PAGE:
Thursday, September 29, 2016

Jumbo shrimp is not an oxymoron?

"I am on a sea food diet" offers a wonderful pun on sea and see.  It was funny the first time I heard it years ago, and I still find it funny.

For billions of people, other than a few like Ramesh and me, sea food is not any punch line at all; they love sea food.  The only thing that usually keeps them away from the sea food?  The cost of it.

But, as people get more affluent, they then begin to consume more sea food. Where will all those marine critters come from?

Before you think about that, consider chicken or beef.  Wasn't it the same story?  As people got richer, they started eating more beef and chicken.  Or pigs and mutton.  Whatever. The point is that the demand for animal protein picks up with affluence, right?

How did we manage to meet the demand for chicken? Big time factory production and processing, yes?  Similarly, large pig farms.  So, what is good for the chicken and the pigs is good for lobsters and shrimp?

It looks like that is already underway, "to build the largest shrimp farm in the developed world" but with an interesting twist:
Project Sea Dragon’s viability rests on creating in a laboratory in a few years what centuries of natural evolution hasn’t achieved. Scientists are attempting to unlock the genome of the Black Tiger prawn to make a super invertebrate that will grow faster, fight disease more effectively and taste better than its free-roaming brethren.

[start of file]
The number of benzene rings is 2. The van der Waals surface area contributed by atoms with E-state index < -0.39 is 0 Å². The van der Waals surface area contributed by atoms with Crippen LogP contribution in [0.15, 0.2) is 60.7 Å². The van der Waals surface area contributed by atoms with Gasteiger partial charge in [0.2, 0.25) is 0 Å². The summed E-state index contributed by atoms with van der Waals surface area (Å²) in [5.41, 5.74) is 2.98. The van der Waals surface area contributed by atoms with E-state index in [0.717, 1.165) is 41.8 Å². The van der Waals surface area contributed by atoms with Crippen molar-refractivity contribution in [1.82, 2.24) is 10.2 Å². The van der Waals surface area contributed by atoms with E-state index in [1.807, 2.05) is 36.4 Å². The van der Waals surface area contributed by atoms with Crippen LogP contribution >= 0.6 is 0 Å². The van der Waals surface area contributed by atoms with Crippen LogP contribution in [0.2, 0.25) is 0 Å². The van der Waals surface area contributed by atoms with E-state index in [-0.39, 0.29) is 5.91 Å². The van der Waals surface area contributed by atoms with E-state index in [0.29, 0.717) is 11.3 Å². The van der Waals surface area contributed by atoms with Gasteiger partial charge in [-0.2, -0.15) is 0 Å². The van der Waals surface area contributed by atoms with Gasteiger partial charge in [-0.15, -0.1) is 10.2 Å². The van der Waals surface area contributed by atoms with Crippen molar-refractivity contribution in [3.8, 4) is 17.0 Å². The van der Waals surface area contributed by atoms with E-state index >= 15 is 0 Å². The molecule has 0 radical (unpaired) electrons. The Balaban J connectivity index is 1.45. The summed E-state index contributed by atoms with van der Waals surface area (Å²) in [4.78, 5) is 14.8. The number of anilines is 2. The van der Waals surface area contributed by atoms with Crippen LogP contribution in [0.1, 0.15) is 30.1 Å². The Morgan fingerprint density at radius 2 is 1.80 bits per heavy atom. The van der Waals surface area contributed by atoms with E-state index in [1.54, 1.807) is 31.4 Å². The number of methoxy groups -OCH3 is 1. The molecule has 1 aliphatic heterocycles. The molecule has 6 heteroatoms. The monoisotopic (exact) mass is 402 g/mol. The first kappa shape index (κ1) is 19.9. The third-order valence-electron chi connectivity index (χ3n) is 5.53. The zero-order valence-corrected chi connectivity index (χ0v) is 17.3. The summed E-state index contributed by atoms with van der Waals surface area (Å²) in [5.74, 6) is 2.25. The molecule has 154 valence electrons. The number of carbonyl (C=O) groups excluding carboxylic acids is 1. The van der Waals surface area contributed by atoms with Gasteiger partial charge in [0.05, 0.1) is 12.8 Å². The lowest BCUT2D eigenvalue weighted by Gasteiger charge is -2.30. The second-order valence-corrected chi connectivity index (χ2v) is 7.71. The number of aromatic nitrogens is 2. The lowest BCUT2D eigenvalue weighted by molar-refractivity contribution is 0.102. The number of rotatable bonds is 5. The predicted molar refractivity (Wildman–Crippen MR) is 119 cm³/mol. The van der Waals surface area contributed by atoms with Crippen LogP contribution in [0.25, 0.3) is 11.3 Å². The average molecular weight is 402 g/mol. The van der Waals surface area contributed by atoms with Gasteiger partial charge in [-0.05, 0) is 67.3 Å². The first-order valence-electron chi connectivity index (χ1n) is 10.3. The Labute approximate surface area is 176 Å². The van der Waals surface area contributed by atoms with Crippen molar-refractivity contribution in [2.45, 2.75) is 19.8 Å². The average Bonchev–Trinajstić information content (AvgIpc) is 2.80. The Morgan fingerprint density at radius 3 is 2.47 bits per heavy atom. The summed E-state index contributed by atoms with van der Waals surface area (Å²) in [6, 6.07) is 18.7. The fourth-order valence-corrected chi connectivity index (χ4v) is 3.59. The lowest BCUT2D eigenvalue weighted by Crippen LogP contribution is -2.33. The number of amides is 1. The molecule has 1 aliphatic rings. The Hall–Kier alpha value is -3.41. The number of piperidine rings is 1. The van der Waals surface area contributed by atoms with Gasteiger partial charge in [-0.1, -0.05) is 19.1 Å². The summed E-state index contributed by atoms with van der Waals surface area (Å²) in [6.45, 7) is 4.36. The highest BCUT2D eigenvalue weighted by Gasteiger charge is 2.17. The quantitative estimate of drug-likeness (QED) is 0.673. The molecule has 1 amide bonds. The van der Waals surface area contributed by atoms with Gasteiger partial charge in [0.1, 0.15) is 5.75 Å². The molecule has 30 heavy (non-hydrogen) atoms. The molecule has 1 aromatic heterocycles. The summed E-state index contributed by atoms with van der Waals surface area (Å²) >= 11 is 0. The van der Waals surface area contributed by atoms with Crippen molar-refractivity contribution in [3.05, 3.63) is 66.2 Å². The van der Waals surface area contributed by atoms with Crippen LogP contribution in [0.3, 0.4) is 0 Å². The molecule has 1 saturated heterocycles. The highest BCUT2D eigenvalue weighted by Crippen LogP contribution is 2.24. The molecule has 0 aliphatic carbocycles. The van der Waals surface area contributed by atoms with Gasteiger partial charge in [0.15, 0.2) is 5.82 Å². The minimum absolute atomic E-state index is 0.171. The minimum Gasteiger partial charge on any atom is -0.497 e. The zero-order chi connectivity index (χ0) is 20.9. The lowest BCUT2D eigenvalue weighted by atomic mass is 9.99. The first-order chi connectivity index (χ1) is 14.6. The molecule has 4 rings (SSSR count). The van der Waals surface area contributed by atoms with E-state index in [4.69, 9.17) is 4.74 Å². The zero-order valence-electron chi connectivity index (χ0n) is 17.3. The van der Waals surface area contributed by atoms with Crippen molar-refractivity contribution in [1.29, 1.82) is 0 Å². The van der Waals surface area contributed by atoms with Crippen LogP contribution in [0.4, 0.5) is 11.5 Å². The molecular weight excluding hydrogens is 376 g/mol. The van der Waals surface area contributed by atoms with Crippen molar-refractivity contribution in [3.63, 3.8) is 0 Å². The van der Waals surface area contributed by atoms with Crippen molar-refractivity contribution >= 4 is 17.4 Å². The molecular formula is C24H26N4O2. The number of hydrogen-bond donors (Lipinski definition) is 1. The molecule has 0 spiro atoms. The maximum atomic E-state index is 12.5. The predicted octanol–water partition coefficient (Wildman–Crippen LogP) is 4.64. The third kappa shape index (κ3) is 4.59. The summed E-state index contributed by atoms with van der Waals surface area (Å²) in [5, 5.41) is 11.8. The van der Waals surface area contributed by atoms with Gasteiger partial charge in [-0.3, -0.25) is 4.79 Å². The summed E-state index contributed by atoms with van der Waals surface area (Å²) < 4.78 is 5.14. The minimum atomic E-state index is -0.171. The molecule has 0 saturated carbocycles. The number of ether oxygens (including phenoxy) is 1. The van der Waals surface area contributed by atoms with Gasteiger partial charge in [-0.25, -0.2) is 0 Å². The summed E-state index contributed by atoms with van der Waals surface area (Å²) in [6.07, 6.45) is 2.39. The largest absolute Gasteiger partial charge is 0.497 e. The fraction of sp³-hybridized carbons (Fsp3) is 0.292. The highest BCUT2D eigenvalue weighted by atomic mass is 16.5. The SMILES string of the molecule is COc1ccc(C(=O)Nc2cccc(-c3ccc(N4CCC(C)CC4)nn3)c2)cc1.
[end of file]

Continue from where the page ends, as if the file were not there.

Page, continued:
“It’s super-charging natural selection,” said Dean Jerry, the professor at James Cook University in Townsville, north Queensland, who leads a team working on the project with funds from Seafarms and the Australian government. “What we’re really trying to breed for ultimately is a prawn which grows as fast as it can.”
Evolution on steroids?
A female Black Tiger prawn produces as many as 400,000 offspring in a single spawn, giving picky scientists a wide range of candidates to advance to the next generation. ... [Seafarms director Chris] Mitchell's goal is to breed such hardy and tasty prawns that the project will never have to catch wild ones again.
Frankly, eating cockroaches of the sea creeps me out.  I find it funny that most of the same people who love to eat bugs from the salty waters are aghast at the idea of eating bugs from land!  Oh well, humans don't always have to be rational, eh!
The first offspring from the project could be ready for sale at the end of 2018, and the site is targeting full output of 162,000 tons of prawns a year. That’s more than four times Australia’s current annual prawn consumption.
The prawns will grow on a 10,000 hectare (25,000 acre) slice of the Legune cattle ranch, near the border of the Northern Territory and Western Australia. There’s also a hatchery near Darwin, and more than 2,000 kilometers to the west, a quarantine station for the founding families.
Now, before you go ballistic and start criticizing such industrial, factory, production of food, ahem, you may want to check with this op-ed on "Why Industrial Farms Are Good for the Environment."  Blame it all on our affluence, if you prefer--because, the richer we are, we apparently demand more and better food.